Product: Twitter Client
Format: Download (582 KB)
Developer: Goose Apps
Minimum System Requirements: Mac OS X 10.5, Twitter account (free)
Processor Compatibility: Universal
Price: Free (beta testing)
Availability: Beta testing (expires July 1, 2009)
Version Reviewed: 0.3.1
Twitter desktop clients: the field is overwhelmingly filled with Adobe AIR applications. These applications don’t usually look all too graceful, and worse (and far less subjective), have huge memory leaks. There are a few other apps that don’t rely on AIR; Twitterrific (my personal favorite) comes to mind. However, there are no Twitter apps on the Market that fit in with the Mac OS X look and feel, and more importantly run natively. Enter “Lounge.”
Lounge began as an iPhone app, and now is in development of the desktop version. This makes it one of the few twitter apps to have a mobile and desktop counterpart. To me, this is the killer feature of Lounge, because it plans to offer “last read” syncing between the two apps, something that Twitterrific doesn’t.
In addition, Lounge is the first Twitter application to look like it belongs on Mac OS X. It has a very native interface, a fact I think may hurt it a little bit in the long run. (See my article on Native UI appearance for an in-depth explanation.) Overall, the interface is slow and has some flaws, but none are major, and I believe they will all be fixed by the time this becomes a final release.
The first issue I find with the interface is the size. The window cannot be any smaller than about 350 pixels across (not including the sidebar, shown above,) a setting much too wide to sit on the side of my screen as Twitterrific currently does. It can be cheated smaller by opening the sidebar, shrinking it, and hiding the sidebar again, but when the app is quit or the window is closed, it will reset. The interface is also very slow. One of the neat things about the Lounge app is its iPhone-like interface paradigms. For instance, clicking on a tweet will slide down more info about the tweeter (below). Unfortunately, this takes a few seconds in the current betas, which is much too long for a “Quick Info” box.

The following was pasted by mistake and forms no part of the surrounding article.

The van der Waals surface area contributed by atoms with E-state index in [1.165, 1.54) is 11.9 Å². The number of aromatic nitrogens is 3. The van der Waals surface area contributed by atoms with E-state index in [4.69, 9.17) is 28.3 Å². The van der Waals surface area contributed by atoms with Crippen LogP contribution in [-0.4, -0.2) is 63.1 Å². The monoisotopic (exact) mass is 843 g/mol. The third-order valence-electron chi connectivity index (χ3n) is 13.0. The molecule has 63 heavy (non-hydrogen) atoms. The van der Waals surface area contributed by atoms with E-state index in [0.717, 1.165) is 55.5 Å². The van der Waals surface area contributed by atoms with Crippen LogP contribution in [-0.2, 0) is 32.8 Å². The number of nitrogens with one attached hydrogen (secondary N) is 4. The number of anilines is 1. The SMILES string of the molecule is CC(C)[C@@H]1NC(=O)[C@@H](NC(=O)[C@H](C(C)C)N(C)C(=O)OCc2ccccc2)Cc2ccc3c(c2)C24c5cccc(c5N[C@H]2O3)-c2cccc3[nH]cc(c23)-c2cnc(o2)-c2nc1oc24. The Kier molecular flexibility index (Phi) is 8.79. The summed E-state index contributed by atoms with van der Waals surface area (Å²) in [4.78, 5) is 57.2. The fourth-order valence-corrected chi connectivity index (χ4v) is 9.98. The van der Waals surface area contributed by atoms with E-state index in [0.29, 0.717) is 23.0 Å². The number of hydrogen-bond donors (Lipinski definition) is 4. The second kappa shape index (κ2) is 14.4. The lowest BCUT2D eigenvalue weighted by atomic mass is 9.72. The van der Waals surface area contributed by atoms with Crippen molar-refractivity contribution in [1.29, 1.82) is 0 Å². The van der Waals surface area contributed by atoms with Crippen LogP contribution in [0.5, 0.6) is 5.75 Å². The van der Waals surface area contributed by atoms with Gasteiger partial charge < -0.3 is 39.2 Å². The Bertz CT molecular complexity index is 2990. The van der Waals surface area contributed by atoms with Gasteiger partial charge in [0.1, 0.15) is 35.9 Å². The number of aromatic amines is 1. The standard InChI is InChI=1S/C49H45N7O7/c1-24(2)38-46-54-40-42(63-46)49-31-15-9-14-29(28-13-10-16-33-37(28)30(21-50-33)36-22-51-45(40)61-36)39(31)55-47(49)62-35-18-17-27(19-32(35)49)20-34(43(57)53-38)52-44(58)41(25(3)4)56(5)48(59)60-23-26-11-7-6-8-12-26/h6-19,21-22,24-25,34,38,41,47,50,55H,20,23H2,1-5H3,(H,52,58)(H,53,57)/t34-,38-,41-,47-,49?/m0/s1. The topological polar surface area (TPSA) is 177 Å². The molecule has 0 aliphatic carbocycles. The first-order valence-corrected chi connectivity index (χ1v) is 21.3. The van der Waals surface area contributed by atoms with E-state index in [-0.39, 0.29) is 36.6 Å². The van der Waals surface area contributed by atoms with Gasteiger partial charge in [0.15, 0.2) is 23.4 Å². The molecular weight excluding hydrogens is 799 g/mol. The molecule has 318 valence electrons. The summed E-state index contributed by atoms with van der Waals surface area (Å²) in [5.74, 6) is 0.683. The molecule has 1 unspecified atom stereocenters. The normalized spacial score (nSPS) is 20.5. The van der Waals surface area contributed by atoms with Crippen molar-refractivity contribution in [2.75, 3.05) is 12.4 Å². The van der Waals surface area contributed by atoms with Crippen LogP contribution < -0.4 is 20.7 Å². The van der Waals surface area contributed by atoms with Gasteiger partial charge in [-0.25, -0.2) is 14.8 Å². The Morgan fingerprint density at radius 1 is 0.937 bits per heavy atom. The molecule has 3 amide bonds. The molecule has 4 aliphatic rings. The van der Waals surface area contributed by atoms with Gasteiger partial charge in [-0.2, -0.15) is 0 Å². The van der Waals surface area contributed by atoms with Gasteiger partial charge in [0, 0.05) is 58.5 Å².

Lounge offers multiple sections in the app (right). The “Friends” section is the one that most people will likely use most of the time. It shows the “normal” Twitter view of your friends and your tweets mixed together. The “My Two Cents” section shows all of the logged in user’s tweets. “Vanity” shows all tweets that include “@yourname” but don’t have it right in the front. This is a really useful view, but weirdly separated from Replies, much like every other Twitter app. I don’t understand why “@AdamFC hey!” and “hey @AdamFC” shouldn’t both count as replies, but I digress. Lounge also has a built-in Twitter search area, something that is definitely a no-brainer. Some of the views are more than a little redundant, and the amount of them could be pared down, but most are useful, and hey, the list can be hidden, so no harm done.
Overall, Lounge doesn’t offer any huge breakthrough features, but it does aggregate common ones very nicely. It could use a bit of flair in its interface, not to the extreme of Twitterrific, but as of right now it could pass for any Apple app. I have a feeling that once it is out of beta, many people will be flocking to Lounge for a nice, native Twitter experience on the Mac.
Download the Lounge beta.
See more Twitter client reviews.